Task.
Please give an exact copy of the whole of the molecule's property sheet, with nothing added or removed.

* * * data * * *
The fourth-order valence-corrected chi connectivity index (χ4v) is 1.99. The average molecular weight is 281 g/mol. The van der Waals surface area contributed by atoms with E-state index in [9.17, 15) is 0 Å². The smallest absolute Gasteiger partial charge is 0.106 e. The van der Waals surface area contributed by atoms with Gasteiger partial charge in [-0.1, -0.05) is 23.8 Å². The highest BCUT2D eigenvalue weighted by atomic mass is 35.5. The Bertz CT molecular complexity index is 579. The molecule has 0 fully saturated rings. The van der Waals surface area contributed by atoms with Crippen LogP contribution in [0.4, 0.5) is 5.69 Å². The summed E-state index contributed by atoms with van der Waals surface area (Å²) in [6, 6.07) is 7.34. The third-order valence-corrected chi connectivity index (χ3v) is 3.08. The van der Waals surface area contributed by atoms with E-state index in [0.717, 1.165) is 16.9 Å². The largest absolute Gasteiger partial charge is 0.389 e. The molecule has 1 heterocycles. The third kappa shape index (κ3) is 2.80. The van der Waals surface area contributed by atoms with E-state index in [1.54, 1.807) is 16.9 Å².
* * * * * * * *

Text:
The fourth-order valence-corrected chi connectivity index (χ4v) is 1.99. The average molecular weight is 281 g/mol. The van der Waals surface area contributed by atoms with E-state index in [9.17, 15) is 0 Å². The smallest absolute Gasteiger partial charge is 0.106 e. The van der Waals surface area contributed by atoms with Gasteiger partial charge in [-0.1, -0.05) is 23.8 Å². The highest BCUT2D eigenvalue weighted by atomic mass is 35.5. The Bertz CT molecular complexity index is 579. The molecule has 0 fully saturated rings. The van der Waals surface area contributed by atoms with Crippen LogP contribution in [0.4, 0.5) is 5.69 Å². The summed E-state index contributed by atoms with van der Waals surface area (Å²) in [6, 6.07) is 7.34. The third-order valence-corrected chi connectivity index (χ3v) is 3.08. The van der Waals surface area contributed by atoms with E-state index in [0.717, 1.165) is 16.9 Å². The largest absolute Gasteiger partial charge is 0.389 e. The molecule has 1 heterocycles. The third kappa shape index (κ3) is 2.80. The van der Waals surface area contributed by atoms with E-state index in [1.54, 1.807) is 16.9 Å².